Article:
Akosua Mansa (Akosua Amo-Adem) is a young woman from Ghana who moves to Toronto to work as a nanny/maid in the home of Leila (Sascha Cole) and Greg Tate (Peyson Rock). Wide-eyed with excitement over her new job, the prospect of living in a new place and her first plane ride, Akosua welcomes this change and adventure in her life. Leila and Greg are friendly and welcoming – with Leila fastidiously in charge of the household; she’s left her corporate job to work on a novel, and the house must run like clockwork. Greg is low maintenance by comparison, if not a bit clueless about the household routine, and often working after hours – and we come learn that he has other things occupying his mind. Soon, though, Akosua finds things are not so easy-going in the Tate house, as she finds herself working without pay for several months, then having to choose between getting paid and going home for a visit during the Christmas holiday (which, as a Muslim, she doesn’t celebrate). And Leila successfully manages to manipulate day-to-day activities so Akosua has no unaccompanied access to the outside world – and she’s taken possession of Akosua’s passport. Rather than wallow in her misfortune, Akosua uses her intellect and power of observation to turn her situation around.

Williams and Scott (who both also provide voice-overs for the play) have assembled an outstanding cast for this production. Amo-Adem is a delight as Akosua, giving us a young woman embarking on a great adventure who is animated and excited, yet solidly possessing of strength and resolve. This exuberant young woman is no push-over; she may be new to her position and to Canada, but she is nobody’s fool, and unapologetically asserts her rights when she finds herself being cheated of freedom and wages. Cole does a lovely job with Leila’s complex layers; tightly wound and controlling, and extremely entitled, but desperately lonely – and with a jealous streak. She does a remarkable job with the backhand compliments and ethno-cultural faux pas, which serve to highlight that, while Leila is interested in – and even attracted to (Greg is half black) – the black community and culture, she views it as “other” and sees black people as stereotypical “exotic” creatures, and has little to no respect for, or understanding of, their history and lived experience. Rock does an amazing job conveying the multifaceted aspects of Greg; he is largely absent from his marriage and has a laissez faire attitude towards the household – his interest in the goings-on in his home only piqued when he feels his position is threatened. Beneath the affable, good-natured, hard-working husband exterior is a man squirming with inner conflict and secret passions.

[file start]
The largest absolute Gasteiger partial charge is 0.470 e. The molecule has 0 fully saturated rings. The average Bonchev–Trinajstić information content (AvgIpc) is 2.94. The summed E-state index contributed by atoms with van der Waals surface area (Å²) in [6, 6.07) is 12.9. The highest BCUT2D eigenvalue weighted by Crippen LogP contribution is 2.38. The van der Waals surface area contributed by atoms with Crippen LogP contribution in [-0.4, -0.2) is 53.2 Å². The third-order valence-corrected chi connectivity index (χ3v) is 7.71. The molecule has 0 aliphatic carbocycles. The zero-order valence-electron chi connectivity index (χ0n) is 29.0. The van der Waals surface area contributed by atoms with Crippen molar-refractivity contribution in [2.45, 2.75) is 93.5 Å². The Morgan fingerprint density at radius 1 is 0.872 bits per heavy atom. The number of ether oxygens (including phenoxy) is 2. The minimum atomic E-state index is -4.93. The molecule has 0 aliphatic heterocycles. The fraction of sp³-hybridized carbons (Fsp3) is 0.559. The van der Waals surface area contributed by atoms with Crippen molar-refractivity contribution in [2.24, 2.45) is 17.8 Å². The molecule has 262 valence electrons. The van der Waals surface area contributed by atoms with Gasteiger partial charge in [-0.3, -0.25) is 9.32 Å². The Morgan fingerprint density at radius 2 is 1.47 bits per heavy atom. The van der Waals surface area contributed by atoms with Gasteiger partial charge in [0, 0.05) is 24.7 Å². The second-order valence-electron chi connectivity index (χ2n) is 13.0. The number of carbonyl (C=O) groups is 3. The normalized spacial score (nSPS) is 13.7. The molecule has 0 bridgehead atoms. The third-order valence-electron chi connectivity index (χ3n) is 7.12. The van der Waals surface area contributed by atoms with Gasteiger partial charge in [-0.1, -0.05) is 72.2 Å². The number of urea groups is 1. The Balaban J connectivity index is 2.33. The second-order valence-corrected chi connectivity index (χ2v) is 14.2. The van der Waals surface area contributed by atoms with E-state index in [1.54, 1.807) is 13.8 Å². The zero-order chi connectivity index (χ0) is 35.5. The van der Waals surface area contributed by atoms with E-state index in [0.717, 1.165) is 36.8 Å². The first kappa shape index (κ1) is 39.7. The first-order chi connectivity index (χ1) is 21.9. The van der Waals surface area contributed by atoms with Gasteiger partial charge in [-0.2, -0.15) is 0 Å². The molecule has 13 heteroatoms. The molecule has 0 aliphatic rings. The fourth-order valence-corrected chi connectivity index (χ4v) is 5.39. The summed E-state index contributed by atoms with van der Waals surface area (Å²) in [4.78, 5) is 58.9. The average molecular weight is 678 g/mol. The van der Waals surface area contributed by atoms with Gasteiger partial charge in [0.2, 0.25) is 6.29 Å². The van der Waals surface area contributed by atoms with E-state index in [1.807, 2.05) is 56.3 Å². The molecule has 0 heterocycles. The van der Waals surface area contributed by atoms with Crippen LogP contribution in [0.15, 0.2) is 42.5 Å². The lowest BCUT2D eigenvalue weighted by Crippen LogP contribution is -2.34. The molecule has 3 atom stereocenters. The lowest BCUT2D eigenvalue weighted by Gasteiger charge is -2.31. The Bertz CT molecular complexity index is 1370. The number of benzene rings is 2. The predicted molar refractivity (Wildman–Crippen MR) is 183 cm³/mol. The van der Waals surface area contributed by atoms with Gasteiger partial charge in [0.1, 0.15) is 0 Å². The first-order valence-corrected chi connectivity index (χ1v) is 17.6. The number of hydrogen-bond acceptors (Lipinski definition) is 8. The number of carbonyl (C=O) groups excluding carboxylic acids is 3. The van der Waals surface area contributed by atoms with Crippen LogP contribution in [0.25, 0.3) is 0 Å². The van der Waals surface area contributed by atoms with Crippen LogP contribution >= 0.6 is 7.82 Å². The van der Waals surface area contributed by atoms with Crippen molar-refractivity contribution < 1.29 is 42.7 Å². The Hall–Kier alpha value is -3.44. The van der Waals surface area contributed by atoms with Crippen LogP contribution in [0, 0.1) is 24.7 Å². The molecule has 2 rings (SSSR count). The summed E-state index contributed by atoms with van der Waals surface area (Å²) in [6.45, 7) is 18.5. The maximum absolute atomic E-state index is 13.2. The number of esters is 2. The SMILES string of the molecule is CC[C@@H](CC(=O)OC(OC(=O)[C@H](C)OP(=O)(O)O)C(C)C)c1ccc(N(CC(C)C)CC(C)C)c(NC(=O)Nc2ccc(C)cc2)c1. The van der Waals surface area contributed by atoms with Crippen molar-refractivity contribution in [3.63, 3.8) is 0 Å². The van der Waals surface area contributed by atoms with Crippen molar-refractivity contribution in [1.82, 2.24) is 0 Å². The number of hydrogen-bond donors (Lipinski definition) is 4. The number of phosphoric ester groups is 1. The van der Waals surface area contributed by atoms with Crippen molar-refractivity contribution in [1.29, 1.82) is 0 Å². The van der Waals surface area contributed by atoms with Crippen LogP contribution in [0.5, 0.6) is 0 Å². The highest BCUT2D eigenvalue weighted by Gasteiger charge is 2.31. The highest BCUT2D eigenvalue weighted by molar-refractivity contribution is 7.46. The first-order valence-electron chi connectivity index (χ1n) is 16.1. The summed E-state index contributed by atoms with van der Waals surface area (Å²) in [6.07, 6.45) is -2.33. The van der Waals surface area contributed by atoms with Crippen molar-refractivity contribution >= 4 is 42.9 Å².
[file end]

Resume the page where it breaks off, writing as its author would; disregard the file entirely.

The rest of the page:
Better Angels: A Parable is nicely bookended, with Akosua’s personal anecdote at the top of the play about a getting a childhood lesson in the unfairness of the world, and her closing piece of storytelling about the West African spider god Anansi turning the tables on Death.

With shouts to the set (Laura Gardner, who also designed costumes) and lighting (Jennifer Lennon) designers for the beautiful and evocative spider theme used in this production. The yellow fabric placed web-like floor to ceiling and along the floor, and the lighting effect on the wall of Akosua’s tiny attic room – all in all, highly effective and imaginative design and staging for this production, especially on so small a playing space.

Better Angels: A Parable is a compelling morality tale of modern-day slavery and a young woman’s action to regain her freedom.

Better Angels: A Parable continues at the TPM Backspace until Aug 16 – check here for exact dates and times. Advance booking or early arrival at the box office strongly recommended – they had a full house at yesterday’s performance.